In between his shaky defences of Lord Ashcroft, Michael Gove announced yesterday that outstanding schools - so deemed by Ofsted - would not be inspected ever again under a Conservative government. This could be a big mistake, for two reasons. It would make it harder to define other schools as outstanding without inspectors having visited the gold standard, and harder for Ofsted to spread the secrets of their success. An inspection in an outstanding school is rarely the burden it is for others, rather a chance to show how its done. And secondly - and perhaps more importantly - schools designated outstanding now could quite easily lose their high standing without some pressure to maintain it. A change of head or a new curriculum could make the difference. And while a school may continue to show good exam results for a time, the failure to have regular inspections could disguise a dip until pupils had fallen behind. To be fair, Gove no longer plans to abandon testing in primary schools, so there would be some independent evidence of progress. But a school could still coast for years before parents or other concerned parties trigger an inspection. By all means, have a lighter touch system for the best schools, keeping their inspections on a six year cycle, or the threat of lightning sampler inspections, but don't abandon all inspections of schools that are great today. Because they may not be tomorrow.

Monday 1 March 2010

Labour must articulate its vision as Tory arrogance cuts their poll lead

I have no idea whether or not yesterday's Sunday Times poll is the game changer it purports to be, though it is interesting to see how the underlying questions suggest that the David Cameron and George Osborne - especially, I suspect, the latter - have lost ground on confidence issues that had propelled them into double-digit leads just a few months ago. But the biggest problem the Tories face was exemplified in Cameron's lacklustre speech yesterday: he all but declared that people had a 'patriotic duty' to vote Conservative. No, they haven't, and it is the height of arrogance to suggest they do. Indeed, had we listened to Osborne on the banks, many of us would be as poor as Argentinians were after their banks collapsed at the turn of the Millennium, as their savings turned to dust. Some patriotic duty.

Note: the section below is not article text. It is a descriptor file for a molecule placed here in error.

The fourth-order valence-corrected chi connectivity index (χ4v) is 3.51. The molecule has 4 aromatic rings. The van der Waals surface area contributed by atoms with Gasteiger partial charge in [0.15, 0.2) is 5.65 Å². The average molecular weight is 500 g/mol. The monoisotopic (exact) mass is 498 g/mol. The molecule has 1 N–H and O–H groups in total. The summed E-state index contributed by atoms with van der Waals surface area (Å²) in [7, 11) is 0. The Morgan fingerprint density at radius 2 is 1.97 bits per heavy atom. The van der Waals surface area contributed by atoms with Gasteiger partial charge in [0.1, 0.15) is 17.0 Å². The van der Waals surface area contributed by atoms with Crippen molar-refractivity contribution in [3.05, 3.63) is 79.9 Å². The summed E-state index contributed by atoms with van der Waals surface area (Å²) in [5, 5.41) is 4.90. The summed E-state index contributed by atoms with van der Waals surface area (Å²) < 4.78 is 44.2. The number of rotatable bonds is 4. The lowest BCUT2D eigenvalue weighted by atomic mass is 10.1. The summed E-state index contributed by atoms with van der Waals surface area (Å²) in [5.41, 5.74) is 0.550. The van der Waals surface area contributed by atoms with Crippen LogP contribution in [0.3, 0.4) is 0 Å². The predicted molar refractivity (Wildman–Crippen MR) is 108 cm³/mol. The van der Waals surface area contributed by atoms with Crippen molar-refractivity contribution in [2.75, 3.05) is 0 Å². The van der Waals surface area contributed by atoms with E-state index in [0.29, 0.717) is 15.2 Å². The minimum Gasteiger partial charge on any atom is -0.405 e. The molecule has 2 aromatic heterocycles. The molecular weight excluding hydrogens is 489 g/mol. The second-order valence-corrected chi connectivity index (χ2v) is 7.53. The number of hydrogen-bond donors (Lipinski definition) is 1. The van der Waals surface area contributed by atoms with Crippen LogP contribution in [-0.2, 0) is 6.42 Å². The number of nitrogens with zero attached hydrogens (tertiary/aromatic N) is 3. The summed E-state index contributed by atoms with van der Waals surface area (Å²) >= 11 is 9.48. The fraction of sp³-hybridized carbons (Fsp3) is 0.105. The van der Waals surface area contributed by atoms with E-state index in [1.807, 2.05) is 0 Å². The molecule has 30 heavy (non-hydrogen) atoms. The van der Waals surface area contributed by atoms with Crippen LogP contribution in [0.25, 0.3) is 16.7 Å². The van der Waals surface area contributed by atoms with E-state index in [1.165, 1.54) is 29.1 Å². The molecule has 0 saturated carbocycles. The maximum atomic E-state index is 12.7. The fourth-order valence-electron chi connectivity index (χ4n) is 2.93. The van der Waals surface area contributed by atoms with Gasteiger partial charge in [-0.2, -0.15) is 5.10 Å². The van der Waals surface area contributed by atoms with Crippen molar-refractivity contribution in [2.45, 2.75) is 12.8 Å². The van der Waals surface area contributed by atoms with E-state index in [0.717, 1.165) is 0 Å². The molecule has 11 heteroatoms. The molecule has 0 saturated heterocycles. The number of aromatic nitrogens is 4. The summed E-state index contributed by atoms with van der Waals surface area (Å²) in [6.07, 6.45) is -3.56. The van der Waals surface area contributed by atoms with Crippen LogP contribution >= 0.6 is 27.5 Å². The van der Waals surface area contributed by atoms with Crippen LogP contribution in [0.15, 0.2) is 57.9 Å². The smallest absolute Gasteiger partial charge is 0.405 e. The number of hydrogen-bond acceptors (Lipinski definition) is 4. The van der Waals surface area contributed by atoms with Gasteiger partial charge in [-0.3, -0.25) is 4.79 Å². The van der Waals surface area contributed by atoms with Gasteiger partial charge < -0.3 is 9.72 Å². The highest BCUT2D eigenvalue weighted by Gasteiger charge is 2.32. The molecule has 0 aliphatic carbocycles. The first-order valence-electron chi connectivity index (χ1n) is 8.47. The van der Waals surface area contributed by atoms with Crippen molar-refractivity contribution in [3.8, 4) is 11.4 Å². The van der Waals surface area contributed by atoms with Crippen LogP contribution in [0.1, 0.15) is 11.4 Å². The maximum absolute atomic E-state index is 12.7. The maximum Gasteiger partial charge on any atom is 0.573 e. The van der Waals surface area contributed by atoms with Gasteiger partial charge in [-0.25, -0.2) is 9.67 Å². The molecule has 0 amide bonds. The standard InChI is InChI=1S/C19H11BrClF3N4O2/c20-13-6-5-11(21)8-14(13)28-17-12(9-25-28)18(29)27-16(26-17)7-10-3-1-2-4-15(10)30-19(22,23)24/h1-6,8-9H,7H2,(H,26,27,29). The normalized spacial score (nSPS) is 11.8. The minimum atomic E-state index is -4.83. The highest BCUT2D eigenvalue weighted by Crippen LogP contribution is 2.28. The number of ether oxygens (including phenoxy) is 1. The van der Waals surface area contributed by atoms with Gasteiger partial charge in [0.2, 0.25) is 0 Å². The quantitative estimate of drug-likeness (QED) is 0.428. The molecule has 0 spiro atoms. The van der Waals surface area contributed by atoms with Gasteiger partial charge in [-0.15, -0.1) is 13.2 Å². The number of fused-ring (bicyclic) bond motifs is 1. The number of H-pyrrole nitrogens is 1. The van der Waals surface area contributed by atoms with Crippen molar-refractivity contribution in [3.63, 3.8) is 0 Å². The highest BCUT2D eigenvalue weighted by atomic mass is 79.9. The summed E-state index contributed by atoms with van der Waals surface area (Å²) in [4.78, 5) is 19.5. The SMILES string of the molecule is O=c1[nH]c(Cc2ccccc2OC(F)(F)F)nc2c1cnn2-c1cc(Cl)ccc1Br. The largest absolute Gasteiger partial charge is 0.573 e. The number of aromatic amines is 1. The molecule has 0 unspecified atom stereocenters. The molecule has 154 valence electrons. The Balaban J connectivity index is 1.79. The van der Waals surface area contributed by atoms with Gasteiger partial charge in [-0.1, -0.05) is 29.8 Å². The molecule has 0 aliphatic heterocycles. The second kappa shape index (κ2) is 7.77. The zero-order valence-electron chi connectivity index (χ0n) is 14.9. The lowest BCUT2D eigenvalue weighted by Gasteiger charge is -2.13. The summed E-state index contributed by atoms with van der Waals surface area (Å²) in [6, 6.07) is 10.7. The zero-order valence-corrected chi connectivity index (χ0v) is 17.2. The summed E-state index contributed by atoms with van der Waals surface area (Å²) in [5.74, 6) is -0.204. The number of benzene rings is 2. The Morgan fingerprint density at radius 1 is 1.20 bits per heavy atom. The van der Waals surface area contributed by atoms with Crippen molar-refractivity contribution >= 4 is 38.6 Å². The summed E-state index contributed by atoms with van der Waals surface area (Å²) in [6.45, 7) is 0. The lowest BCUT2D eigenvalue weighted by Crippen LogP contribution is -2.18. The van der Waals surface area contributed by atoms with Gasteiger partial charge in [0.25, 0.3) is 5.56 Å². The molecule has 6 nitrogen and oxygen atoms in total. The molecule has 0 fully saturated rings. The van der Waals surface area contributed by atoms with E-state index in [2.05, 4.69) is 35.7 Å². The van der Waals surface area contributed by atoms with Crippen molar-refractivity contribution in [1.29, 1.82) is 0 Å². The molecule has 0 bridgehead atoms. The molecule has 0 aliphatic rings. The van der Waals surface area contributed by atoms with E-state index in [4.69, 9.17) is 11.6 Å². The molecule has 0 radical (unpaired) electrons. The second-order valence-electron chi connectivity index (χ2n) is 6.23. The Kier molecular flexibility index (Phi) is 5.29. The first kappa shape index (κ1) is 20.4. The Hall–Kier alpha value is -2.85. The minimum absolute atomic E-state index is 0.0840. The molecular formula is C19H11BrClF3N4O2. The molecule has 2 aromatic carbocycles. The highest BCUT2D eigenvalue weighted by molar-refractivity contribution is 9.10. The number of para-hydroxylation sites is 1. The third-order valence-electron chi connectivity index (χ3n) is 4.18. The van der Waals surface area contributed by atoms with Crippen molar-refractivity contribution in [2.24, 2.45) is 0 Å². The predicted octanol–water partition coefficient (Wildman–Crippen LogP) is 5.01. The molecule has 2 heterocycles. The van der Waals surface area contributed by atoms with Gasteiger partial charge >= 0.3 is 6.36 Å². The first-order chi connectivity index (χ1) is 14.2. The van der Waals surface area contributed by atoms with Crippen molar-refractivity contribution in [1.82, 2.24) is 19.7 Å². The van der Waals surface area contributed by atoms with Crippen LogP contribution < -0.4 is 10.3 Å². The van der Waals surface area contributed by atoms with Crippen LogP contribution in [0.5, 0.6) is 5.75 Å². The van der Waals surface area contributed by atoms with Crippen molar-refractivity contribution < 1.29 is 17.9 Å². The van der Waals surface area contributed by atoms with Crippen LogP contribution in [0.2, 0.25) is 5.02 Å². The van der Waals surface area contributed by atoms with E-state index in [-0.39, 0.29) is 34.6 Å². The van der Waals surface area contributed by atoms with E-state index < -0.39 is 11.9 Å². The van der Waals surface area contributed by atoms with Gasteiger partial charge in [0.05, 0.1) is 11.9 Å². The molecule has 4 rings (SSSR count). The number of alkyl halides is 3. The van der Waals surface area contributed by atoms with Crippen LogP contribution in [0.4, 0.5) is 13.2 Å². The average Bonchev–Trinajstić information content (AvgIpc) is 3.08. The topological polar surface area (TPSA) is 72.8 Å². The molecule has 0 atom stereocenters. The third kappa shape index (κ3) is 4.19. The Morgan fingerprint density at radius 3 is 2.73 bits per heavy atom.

With signs of recovery, people are right to be distrustful of Osborne's medicine now. Equally, the Tories continue to leave the BMA spokesman Andrew Lansley in charge of health policies that will increase inefficiency in the NHS while greatly reducing patient care, and Cameron says that this man knows more about the NHS than anyone else alive. If he does, one only wonders why he has been keeping it to himself all this time. The list goes on: Theresa Villiers trying to wreck plans for high-speed rail and sideline our most important airport; Jeremy Hunt, the media spokesman set on wrecking the BBC. Add to that the preening arrogance of young Tory wannabees who loudly declare in bars near Millbank and Westminster the jobs that they will have in a new Government - to sharp intakes of breath from non-partisan folk nearby - and the renewed sense of entitlement being displayed in Tory-Labour marginals like mine, and you can see why the polls are narrowing.

That's not to say that Labour has been getting it right: too many of our policies remain unfocused, and we have not found a way either to articulate the progress and vision in our public services, especially education. The Budget must not shirk from an honest assessment of what the economy needs and what it will require to halve the deficit over four years. But we now have a chance to start winning these arguments, as swing voters think twice about the Tories. It is a small window, and it is vital that ministers and those in no 10 grab it while they have the chance.